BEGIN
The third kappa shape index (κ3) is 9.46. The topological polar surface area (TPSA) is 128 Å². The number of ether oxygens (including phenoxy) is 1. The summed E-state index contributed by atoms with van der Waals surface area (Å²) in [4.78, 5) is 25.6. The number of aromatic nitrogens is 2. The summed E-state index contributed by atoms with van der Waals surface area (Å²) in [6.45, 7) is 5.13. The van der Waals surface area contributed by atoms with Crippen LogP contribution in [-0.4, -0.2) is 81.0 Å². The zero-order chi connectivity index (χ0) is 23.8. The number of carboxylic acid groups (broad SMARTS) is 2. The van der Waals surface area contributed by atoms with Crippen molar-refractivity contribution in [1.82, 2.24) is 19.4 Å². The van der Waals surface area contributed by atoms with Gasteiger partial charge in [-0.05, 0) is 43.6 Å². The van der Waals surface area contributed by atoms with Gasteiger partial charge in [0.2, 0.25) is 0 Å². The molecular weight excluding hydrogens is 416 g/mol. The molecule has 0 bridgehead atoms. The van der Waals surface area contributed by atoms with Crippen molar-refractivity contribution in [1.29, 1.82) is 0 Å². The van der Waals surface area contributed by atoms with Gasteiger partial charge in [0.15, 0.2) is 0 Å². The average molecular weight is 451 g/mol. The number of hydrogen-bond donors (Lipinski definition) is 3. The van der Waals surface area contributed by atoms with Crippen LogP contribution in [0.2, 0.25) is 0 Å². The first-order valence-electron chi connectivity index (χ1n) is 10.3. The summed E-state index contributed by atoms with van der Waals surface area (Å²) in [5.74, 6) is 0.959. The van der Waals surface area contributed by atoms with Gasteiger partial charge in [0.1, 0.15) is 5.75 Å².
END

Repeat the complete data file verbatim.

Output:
The third kappa shape index (κ3) is 9.46. The topological polar surface area (TPSA) is 128 Å². The number of ether oxygens (including phenoxy) is 1. The summed E-state index contributed by atoms with van der Waals surface area (Å²) in [4.78, 5) is 25.6. The number of aromatic nitrogens is 2. The summed E-state index contributed by atoms with van der Waals surface area (Å²) in [6.45, 7) is 5.13. The van der Waals surface area contributed by atoms with Crippen LogP contribution in [-0.4, -0.2) is 81.0 Å². The zero-order chi connectivity index (χ0) is 23.8. The number of carboxylic acid groups (broad SMARTS) is 2. The van der Waals surface area contributed by atoms with Crippen molar-refractivity contribution in [1.82, 2.24) is 19.4 Å². The van der Waals surface area contributed by atoms with Gasteiger partial charge in [-0.05, 0) is 43.6 Å². The van der Waals surface area contributed by atoms with Gasteiger partial charge in [0.2, 0.25) is 0 Å². The molecular weight excluding hydrogens is 416 g/mol. The molecule has 0 bridgehead atoms. The van der Waals surface area contributed by atoms with Crippen molar-refractivity contribution in [1.29, 1.82) is 0 Å². The van der Waals surface area contributed by atoms with Gasteiger partial charge in [0.15, 0.2) is 0 Å². The average molecular weight is 451 g/mol. The number of hydrogen-bond donors (Lipinski definition) is 3. The van der Waals surface area contributed by atoms with Crippen LogP contribution in [0.2, 0.25) is 0 Å². The first-order valence-electron chi connectivity index (χ1n) is 10.3. The summed E-state index contributed by atoms with van der Waals surface area (Å²) in [5.74, 6) is 0.959. The van der Waals surface area contributed by atoms with Gasteiger partial charge in [0.1, 0.15) is 5.75 Å².